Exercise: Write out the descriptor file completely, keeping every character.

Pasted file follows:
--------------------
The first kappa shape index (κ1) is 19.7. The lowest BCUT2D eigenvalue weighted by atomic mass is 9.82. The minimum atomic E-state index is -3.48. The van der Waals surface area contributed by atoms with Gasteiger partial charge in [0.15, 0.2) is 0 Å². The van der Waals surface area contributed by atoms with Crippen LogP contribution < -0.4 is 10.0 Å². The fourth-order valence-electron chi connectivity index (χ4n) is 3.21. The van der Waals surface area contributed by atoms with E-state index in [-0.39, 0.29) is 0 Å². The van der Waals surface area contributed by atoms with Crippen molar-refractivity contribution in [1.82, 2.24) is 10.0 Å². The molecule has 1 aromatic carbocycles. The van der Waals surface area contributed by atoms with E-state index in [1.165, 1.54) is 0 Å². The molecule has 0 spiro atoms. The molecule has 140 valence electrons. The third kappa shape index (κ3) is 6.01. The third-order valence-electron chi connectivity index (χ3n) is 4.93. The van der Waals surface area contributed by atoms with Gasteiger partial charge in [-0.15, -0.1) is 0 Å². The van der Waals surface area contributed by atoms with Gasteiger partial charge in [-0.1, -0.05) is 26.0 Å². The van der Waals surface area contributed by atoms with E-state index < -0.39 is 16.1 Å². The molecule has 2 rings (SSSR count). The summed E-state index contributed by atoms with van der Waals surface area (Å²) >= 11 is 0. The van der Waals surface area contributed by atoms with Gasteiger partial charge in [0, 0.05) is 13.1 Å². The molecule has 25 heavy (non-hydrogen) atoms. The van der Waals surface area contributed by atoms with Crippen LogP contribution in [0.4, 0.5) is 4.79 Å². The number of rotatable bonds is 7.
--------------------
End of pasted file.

The first kappa shape index (κ1) is 19.7. The lowest BCUT2D eigenvalue weighted by atomic mass is 9.82. The minimum atomic E-state index is -3.48. The van der Waals surface area contributed by atoms with Gasteiger partial charge in [0.15, 0.2) is 0 Å². The van der Waals surface area contributed by atoms with Crippen LogP contribution < -0.4 is 10.0 Å². The fourth-order valence-electron chi connectivity index (χ4n) is 3.21. The van der Waals surface area contributed by atoms with E-state index in [-0.39, 0.29) is 0 Å². The van der Waals surface area contributed by atoms with Crippen molar-refractivity contribution in [1.82, 2.24) is 10.0 Å². The molecule has 1 aromatic carbocycles. The van der Waals surface area contributed by atoms with E-state index in [1.165, 1.54) is 0 Å². The molecule has 0 spiro atoms. The molecule has 140 valence electrons. The third kappa shape index (κ3) is 6.01. The third-order valence-electron chi connectivity index (χ3n) is 4.93. The van der Waals surface area contributed by atoms with Gasteiger partial charge in [-0.15, -0.1) is 0 Å². The van der Waals surface area contributed by atoms with Gasteiger partial charge in [-0.1, -0.05) is 26.0 Å². The van der Waals surface area contributed by atoms with E-state index < -0.39 is 16.1 Å². The molecule has 2 rings (SSSR count). The summed E-state index contributed by atoms with van der Waals surface area (Å²) >= 11 is 0. The van der Waals surface area contributed by atoms with Gasteiger partial charge in [0, 0.05) is 13.1 Å². The molecule has 25 heavy (non-hydrogen) atoms. The van der Waals surface area contributed by atoms with Crippen LogP contribution in [0.4, 0.5) is 4.79 Å². The number of rotatable bonds is 7.